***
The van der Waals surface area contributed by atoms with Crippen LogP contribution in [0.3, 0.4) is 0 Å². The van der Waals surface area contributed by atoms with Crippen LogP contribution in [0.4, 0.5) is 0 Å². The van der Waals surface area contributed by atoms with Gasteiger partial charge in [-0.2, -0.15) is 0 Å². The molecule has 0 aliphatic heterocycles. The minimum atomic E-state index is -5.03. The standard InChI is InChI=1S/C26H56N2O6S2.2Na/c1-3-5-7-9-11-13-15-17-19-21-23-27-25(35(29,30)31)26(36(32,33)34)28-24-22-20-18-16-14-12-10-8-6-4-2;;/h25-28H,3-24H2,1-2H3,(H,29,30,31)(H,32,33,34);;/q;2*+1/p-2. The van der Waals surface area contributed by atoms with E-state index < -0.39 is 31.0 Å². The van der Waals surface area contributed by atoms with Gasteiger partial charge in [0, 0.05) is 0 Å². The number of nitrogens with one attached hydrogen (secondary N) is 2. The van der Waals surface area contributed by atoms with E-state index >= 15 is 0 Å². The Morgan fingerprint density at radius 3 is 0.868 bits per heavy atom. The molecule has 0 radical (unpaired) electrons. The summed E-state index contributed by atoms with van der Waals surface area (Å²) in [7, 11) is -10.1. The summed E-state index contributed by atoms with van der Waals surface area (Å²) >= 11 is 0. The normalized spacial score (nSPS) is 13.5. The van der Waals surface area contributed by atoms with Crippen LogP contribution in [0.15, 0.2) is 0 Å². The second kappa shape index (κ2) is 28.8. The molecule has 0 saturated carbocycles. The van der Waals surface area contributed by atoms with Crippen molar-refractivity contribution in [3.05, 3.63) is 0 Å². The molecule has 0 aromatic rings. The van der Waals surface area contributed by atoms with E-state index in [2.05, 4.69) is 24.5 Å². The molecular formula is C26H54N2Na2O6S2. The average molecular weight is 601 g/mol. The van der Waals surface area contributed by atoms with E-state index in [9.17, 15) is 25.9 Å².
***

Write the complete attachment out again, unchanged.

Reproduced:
The van der Waals surface area contributed by atoms with Crippen LogP contribution in [0.3, 0.4) is 0 Å². The van der Waals surface area contributed by atoms with Crippen LogP contribution in [0.4, 0.5) is 0 Å². The van der Waals surface area contributed by atoms with Gasteiger partial charge in [-0.2, -0.15) is 0 Å². The molecule has 0 aliphatic heterocycles. The minimum atomic E-state index is -5.03. The standard InChI is InChI=1S/C26H56N2O6S2.2Na/c1-3-5-7-9-11-13-15-17-19-21-23-27-25(35(29,30)31)26(36(32,33)34)28-24-22-20-18-16-14-12-10-8-6-4-2;;/h25-28H,3-24H2,1-2H3,(H,29,30,31)(H,32,33,34);;/q;2*+1/p-2. The van der Waals surface area contributed by atoms with E-state index < -0.39 is 31.0 Å². The van der Waals surface area contributed by atoms with Gasteiger partial charge in [0, 0.05) is 0 Å². The number of nitrogens with one attached hydrogen (secondary N) is 2. The van der Waals surface area contributed by atoms with E-state index >= 15 is 0 Å². The Morgan fingerprint density at radius 3 is 0.868 bits per heavy atom. The molecule has 0 radical (unpaired) electrons. The summed E-state index contributed by atoms with van der Waals surface area (Å²) in [7, 11) is -10.1. The summed E-state index contributed by atoms with van der Waals surface area (Å²) >= 11 is 0. The normalized spacial score (nSPS) is 13.5. The van der Waals surface area contributed by atoms with Crippen LogP contribution in [0.15, 0.2) is 0 Å². The second kappa shape index (κ2) is 28.8. The molecule has 0 saturated carbocycles. The van der Waals surface area contributed by atoms with Crippen molar-refractivity contribution in [3.05, 3.63) is 0 Å². The molecule has 0 aromatic rings. The van der Waals surface area contributed by atoms with E-state index in [2.05, 4.69) is 24.5 Å². The molecular formula is C26H54N2Na2O6S2. The average molecular weight is 601 g/mol. The van der Waals surface area contributed by atoms with E-state index in [9.17, 15) is 25.9 Å².